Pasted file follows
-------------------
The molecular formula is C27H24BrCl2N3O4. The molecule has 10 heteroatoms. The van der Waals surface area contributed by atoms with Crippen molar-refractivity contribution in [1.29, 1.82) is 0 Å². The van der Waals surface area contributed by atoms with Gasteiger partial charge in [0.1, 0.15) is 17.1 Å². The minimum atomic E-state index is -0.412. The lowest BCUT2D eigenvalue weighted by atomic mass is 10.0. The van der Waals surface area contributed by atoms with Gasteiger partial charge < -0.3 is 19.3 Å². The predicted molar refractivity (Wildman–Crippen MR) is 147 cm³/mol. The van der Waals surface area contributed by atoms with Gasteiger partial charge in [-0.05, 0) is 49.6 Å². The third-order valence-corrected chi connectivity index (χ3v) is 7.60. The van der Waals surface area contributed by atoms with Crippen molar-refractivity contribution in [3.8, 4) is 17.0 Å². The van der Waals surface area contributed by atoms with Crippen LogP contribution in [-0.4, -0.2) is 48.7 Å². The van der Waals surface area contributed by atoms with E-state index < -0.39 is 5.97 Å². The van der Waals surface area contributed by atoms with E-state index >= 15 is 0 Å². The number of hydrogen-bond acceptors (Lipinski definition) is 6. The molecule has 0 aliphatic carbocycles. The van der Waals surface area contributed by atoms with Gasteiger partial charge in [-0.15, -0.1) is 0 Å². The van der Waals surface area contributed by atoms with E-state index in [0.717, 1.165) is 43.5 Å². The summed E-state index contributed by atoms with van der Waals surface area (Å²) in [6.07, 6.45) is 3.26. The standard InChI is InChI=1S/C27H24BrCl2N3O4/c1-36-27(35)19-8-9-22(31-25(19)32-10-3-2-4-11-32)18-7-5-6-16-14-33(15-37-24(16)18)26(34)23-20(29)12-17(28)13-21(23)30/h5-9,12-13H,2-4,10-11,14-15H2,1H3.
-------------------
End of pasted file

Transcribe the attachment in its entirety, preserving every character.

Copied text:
The molecular formula is C27H24BrCl2N3O4. The molecule has 10 heteroatoms. The van der Waals surface area contributed by atoms with Crippen molar-refractivity contribution in [1.29, 1.82) is 0 Å². The van der Waals surface area contributed by atoms with Gasteiger partial charge in [0.1, 0.15) is 17.1 Å². The minimum atomic E-state index is -0.412. The lowest BCUT2D eigenvalue weighted by atomic mass is 10.0. The van der Waals surface area contributed by atoms with Gasteiger partial charge < -0.3 is 19.3 Å². The predicted molar refractivity (Wildman–Crippen MR) is 147 cm³/mol. The van der Waals surface area contributed by atoms with Gasteiger partial charge in [-0.05, 0) is 49.6 Å². The third-order valence-corrected chi connectivity index (χ3v) is 7.60. The van der Waals surface area contributed by atoms with Crippen molar-refractivity contribution in [3.8, 4) is 17.0 Å². The van der Waals surface area contributed by atoms with Crippen LogP contribution in [-0.4, -0.2) is 48.7 Å². The van der Waals surface area contributed by atoms with E-state index < -0.39 is 5.97 Å². The van der Waals surface area contributed by atoms with E-state index >= 15 is 0 Å². The number of hydrogen-bond acceptors (Lipinski definition) is 6. The molecule has 0 aliphatic carbocycles. The van der Waals surface area contributed by atoms with Gasteiger partial charge in [-0.15, -0.1) is 0 Å². The van der Waals surface area contributed by atoms with E-state index in [0.717, 1.165) is 43.5 Å². The summed E-state index contributed by atoms with van der Waals surface area (Å²) in [6.07, 6.45) is 3.26. The standard InChI is InChI=1S/C27H24BrCl2N3O4/c1-36-27(35)19-8-9-22(31-25(19)32-10-3-2-4-11-32)18-7-5-6-16-14-33(15-37-24(16)18)26(34)23-20(29)12-17(28)13-21(23)30/h5-9,12-13H,2-4,10-11,14-15H2,1H3.